If you’re giving someone a smartphone, video game system, or Apple Watch, unwrap it before
Christmas day. They’ll thank you for it.

Last Christmas, Apple’s servers could not easily handle the mass amount of activations of new phones and operating system downloads, leading to enormous slowdowns in accessing its iCloud.
Apple apologized in a tweet, explaining that “high capacity” demands were affecting installations and activations for the many people receiving Apple gadgets. The problem existed for over 30 hours before, Apple resolved the issue.

Similar slowdowns have affected proud new owners of gaming systems who were either activating Xbox or PlayStation systems. It also affects anyone receiving video games, whether online or even physical DVDs. Even those games require installations and updates.

If you’re giving someone an iPhone, activating it requires only that you have access to their old device. Place the old iPhone next to the new iPhone and follow the directions. You may need their Apple login information to accomplish this. You should also contact your wireless carrier ahead of time. Simply handing someone an unwrapped iPhone or Apple Watch that has not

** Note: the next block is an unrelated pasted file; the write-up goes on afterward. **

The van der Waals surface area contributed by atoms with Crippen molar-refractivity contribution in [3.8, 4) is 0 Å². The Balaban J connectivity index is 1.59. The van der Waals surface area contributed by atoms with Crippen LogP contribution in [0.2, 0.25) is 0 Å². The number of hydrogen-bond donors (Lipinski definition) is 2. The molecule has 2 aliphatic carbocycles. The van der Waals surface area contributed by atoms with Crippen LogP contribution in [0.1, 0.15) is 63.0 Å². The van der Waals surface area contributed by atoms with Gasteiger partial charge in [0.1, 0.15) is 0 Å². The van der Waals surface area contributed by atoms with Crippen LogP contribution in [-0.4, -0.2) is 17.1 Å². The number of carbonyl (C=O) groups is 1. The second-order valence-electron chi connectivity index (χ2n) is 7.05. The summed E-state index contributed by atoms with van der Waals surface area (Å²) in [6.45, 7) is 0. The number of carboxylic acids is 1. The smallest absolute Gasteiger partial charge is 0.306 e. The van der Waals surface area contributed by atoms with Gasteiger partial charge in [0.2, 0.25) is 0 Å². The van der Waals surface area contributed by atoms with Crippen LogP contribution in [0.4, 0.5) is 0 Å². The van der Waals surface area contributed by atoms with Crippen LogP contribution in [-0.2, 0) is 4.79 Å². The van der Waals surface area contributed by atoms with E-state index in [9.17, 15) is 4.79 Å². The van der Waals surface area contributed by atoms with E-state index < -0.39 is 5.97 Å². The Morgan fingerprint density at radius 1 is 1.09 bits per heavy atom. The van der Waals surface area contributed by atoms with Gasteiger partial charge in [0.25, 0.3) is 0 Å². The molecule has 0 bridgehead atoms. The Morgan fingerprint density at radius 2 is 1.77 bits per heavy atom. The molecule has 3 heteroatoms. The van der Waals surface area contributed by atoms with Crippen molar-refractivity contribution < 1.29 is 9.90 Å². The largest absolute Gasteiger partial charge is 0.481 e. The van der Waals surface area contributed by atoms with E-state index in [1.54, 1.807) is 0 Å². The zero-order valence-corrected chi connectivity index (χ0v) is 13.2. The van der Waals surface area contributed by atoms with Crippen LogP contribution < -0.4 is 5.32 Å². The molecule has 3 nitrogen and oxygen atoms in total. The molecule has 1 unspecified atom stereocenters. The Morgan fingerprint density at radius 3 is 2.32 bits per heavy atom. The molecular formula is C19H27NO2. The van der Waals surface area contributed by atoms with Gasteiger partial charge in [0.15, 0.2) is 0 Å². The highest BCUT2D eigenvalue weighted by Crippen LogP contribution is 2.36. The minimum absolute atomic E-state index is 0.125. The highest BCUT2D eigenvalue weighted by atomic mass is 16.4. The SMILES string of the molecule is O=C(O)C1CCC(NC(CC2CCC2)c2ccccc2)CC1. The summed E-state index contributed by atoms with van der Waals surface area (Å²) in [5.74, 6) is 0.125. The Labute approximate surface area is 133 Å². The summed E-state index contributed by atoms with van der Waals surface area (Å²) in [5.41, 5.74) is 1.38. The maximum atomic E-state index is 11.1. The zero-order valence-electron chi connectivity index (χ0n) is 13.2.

been set up or activated by the carrier will take a long time. Especially as tens of thousands of other people try accessing the iCloud and servers at the same time.

Activating gaming systems may also require you to know and enter your username, email
address, and password. Surprises won’t be easy if you want to get those devices up and
running early.

The same is true for smart home devices, although Amazon will ship its Echo devices already
tied to your account.

If the device requires batteries, such as iPhones, smartphones, watches, tablets, and game controllers, unwrapping them early gives you a chance to make sure they are fully charged.

Otherwise, the receiver of the gifts will likely have to sit with the device tethered to a cable and electrical outlet.

Parents who received a bicycle as a child and had to wait on mom or dad to put it together
should have some idea of how frustrating it can be to get something they want, but not be able
to use it after unwrapping the surprise.